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[liberationtech] Call for submissions, reviewers, for Social Media, Governance, and Political Reform

Ayesha Chugh ayesha.chugh at
Sun Feb 27 13:29:20 PST 2011

Hi everyone, I'm an editor for a publication the Georgetown University
department of Government puts out every semester, *Democracy & Society*. We
are looking for submissions for our spring edition, focusing on Social
Media, Governance, and Political Reform .  If any of you are working on
something you would like to share, or are interested in reviewing several of
these books:

-The Net Delusion by Evgeny Morozov
-The Power of Organizing Without Organizations by Clay Shirky
-Information and American Democracy by Bruce Bimber

I am sure several of you are very opinionated, especially regarding  work in
this area, as some of these works are controversial . We would love to hear
from you !  The call for submissions is included in the body of this email,
below. Please feel free to contact me personally (ayesha.chugh at if
you would like more information, thanks.

Ayesha Chugh


Call for Submissions: Democracy & Society, Volume 8, Issue 2*

We are seeking well-written, interesting submissions of 1500-2000 words on
the themes below, including summaries and/or excerpts of recently completed
research, new publications, and works in progress. Submissions for the issue
are due Friday, March 4, 2011.
*Social Media, Governance, and Political Reform*

Over the past few years, many technophiles, activists, and political
observers have been lauding the potential of social media platforms such as
Facebook, SMS, Twitter, and YouTube to improve governance and foment
political change. To date, we possess largely anecdotal data on the impact
of new media and technologies on political reform. For example, many argue
that Facebook, Twitter, and YouTube have played critical roles in organizing
the recent protests in Egypt, Iran, Moldova, and Tunisia. Moreover,
anecdotal evidence suggests that cell phone technologies can play an
instrumental role in revealing electoral fraud by improving election
monitoring and reporting techniques. Yet, in spite of the anecdotal evidence
that supports these developments and their use in specific instances, there
is a dearth of empirical analysis on the subject. We lack studies that trace
the causal impact of these technologies on political reform and improved
governance. As a result, a number of open questions remain. Some areas that
mandate more serious inquiry are the following:

•    Evidence of Political Change. While we know that social media can play
an important role in publicizing political activities such as protests, do
we have evidence that such actions have led to substantive political change?
Is it possible to develop a set of indicators to more effectively gauge the
impact of new technologies and media on questions of political change?

•    Technology and Governance. That social media can help coordinate large
and discrete activities, such as protests and election observation, is
clear. Is there any evidence that these technologies can help to improve
day-to-day governance and improve political accountability? Moreover, as a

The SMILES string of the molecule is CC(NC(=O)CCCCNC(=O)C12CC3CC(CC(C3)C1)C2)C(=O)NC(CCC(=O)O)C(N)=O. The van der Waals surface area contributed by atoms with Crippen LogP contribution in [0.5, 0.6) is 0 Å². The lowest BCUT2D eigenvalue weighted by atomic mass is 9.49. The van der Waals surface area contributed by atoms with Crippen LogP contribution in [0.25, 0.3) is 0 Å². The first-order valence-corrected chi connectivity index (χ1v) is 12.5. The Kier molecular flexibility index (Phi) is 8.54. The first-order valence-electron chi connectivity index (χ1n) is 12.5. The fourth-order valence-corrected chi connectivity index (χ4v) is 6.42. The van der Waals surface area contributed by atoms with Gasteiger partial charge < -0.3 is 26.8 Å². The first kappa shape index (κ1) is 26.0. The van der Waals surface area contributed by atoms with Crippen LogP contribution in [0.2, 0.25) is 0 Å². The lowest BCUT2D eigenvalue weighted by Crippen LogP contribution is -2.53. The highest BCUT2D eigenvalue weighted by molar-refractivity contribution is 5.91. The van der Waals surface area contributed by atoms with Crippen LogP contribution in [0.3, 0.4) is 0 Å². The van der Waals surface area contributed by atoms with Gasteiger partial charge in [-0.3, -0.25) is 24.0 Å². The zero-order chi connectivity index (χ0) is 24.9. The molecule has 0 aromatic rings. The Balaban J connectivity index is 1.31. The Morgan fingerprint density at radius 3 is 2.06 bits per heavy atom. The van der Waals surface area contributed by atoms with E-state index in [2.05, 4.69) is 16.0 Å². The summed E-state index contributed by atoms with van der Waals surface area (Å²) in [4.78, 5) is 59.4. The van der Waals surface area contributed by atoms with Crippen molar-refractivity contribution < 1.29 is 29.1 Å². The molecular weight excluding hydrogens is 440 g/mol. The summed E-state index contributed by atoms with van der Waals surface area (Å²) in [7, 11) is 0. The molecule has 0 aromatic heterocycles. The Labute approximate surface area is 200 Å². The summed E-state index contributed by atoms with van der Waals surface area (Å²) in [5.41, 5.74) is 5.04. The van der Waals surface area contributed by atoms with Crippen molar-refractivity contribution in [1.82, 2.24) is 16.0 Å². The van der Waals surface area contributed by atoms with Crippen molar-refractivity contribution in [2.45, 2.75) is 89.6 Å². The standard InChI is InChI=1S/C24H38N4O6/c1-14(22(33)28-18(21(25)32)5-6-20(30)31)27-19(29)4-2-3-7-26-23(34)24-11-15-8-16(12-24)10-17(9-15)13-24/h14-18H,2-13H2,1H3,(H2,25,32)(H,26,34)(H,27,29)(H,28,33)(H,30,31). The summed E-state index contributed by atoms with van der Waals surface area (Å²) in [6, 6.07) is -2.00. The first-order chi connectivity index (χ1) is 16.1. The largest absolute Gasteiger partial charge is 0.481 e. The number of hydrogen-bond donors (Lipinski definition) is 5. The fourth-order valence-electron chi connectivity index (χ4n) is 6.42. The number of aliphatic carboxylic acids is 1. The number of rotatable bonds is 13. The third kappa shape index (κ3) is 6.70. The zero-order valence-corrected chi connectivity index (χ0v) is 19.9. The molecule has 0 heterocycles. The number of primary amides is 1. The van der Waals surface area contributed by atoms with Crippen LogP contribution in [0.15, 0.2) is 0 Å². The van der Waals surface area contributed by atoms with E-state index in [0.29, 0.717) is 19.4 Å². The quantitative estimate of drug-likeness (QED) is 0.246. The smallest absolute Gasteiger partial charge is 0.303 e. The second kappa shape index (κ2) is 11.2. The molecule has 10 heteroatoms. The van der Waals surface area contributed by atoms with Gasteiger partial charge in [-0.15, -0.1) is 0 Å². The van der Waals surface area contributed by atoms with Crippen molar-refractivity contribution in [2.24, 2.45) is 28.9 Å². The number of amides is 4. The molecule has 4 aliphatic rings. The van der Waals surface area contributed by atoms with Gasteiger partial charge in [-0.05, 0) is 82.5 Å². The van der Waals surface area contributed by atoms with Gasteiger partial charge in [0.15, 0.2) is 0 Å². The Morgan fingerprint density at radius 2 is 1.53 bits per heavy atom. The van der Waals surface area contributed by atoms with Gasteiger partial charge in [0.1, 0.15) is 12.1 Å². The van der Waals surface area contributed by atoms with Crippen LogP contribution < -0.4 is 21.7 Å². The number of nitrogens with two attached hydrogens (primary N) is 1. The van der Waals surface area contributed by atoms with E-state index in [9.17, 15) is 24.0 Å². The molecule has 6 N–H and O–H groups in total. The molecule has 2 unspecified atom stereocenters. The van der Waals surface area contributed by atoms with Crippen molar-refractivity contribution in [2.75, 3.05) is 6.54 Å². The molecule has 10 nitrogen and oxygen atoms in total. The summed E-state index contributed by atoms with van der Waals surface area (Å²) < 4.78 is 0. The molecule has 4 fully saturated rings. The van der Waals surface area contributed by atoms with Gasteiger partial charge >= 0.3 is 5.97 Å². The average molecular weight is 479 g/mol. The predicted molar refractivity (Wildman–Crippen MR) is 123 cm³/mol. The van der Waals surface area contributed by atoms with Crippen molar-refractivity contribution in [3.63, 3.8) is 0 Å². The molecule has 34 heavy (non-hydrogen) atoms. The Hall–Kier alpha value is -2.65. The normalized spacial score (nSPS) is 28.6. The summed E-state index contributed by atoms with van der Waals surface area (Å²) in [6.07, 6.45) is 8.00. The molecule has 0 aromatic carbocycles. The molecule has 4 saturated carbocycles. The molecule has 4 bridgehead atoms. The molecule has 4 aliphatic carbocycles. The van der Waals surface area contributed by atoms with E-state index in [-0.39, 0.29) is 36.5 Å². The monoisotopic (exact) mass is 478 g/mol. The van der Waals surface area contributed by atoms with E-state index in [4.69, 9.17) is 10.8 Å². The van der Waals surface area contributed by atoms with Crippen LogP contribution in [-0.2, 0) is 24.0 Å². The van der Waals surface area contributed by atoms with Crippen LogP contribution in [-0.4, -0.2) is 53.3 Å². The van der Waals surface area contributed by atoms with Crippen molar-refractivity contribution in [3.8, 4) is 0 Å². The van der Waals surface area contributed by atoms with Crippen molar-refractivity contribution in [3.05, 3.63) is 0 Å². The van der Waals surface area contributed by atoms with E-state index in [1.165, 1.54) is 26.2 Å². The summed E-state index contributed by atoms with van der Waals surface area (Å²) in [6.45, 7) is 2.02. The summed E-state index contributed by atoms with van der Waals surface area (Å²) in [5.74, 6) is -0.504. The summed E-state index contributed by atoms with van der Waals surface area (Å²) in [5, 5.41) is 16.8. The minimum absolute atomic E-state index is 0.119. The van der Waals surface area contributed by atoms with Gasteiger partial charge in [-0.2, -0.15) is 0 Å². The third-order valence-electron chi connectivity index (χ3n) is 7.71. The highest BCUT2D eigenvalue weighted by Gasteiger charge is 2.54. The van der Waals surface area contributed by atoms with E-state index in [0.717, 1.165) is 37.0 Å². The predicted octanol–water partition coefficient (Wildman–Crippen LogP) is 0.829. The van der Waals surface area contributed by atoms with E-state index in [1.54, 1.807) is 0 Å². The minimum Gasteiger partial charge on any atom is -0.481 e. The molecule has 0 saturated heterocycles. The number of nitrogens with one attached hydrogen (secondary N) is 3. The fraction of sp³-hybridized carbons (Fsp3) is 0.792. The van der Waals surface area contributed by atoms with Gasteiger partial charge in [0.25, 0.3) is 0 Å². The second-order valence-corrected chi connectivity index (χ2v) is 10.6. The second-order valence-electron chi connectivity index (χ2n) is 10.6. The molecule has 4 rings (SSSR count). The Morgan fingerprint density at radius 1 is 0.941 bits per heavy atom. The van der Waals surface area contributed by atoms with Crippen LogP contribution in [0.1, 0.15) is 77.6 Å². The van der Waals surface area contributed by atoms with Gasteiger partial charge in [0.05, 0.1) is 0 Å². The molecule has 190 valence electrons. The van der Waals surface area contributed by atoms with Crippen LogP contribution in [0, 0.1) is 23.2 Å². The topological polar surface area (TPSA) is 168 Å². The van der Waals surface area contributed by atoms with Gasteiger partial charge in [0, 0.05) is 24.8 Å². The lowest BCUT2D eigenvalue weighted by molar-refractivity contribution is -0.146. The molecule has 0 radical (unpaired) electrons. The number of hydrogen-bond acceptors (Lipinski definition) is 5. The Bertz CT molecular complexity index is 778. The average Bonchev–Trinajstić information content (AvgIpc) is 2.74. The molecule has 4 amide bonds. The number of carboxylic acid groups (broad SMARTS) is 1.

transparency instrument, mobile governance relies on outflows of information
from citizens to each other, and to governments and NGOs. Therefore it is
important to consider how citizens can be persuaded to adopt such
technology. What incentives do citizens have to participate in mobile
governance, and how can new technologies be employed to complement advocacy
efforts already underway?

•    Questioning Access and the Digital Divide. Many social media
technologies, such as Facebook, Twitter, and YouTube, require access to
functional Internet connections, however most people in developing countries
lack access to such technologies. Rather, the most common technology in
developing countries is a basic cell phone. Since the countries with the
worst governance tend to be the poorest ones as well, how relevant are these
advanced technologies to the people living in the countries with the worst
forms of governance?

•    Dictators versus Demonstrators. How quickly are regimes opposed to the
spread of these technologies learning how to block them and/or employ them
to suppress political dissent more effectively? For governance projects,
technical questions relating to how data will be managed, and by whom, are
worth considering. U.S. policy in this area also seems to work in
contradictory ways: while the U.S. State Department has emerged as strong
advocate for Internet freedom, the U.S. Department of Defense is building
more effective programs to monitor the use of the Internet.

•    Substitute versus Complement. Is social media a complement to direct
political action or a substitute for it? Does it pose problems to the nature
of direct political action today, and if so, how? Are people who use social
media for political purposes more likely to take direct action, such as
participating in a protest, or are virtual protests becoming
substitutes foractual ones?

This issue of *Democracy and Societ*y will take a broad and analytical
perspective to the impact of social media on political reform and improved
governance. We seek to gain leverage not on anecdotal or circumstantial
evidence of these impacts, but to demonstrate causal effect. We are also
interested in exploring how we can employ such technologies away from large
scale and discrete events, such as protests and elections, to more everyday
issues of governance. Finally, we are interested in studies that illuminate
how we can employ more modest technologies, such as SMS, to improve
governance and catalyze political change.

Please email submissions democracyandsociety at For additional
information, please visit or contact Deborah
Brown or Ayesha Chugh at democracyandsociety at
<liberationtech at>
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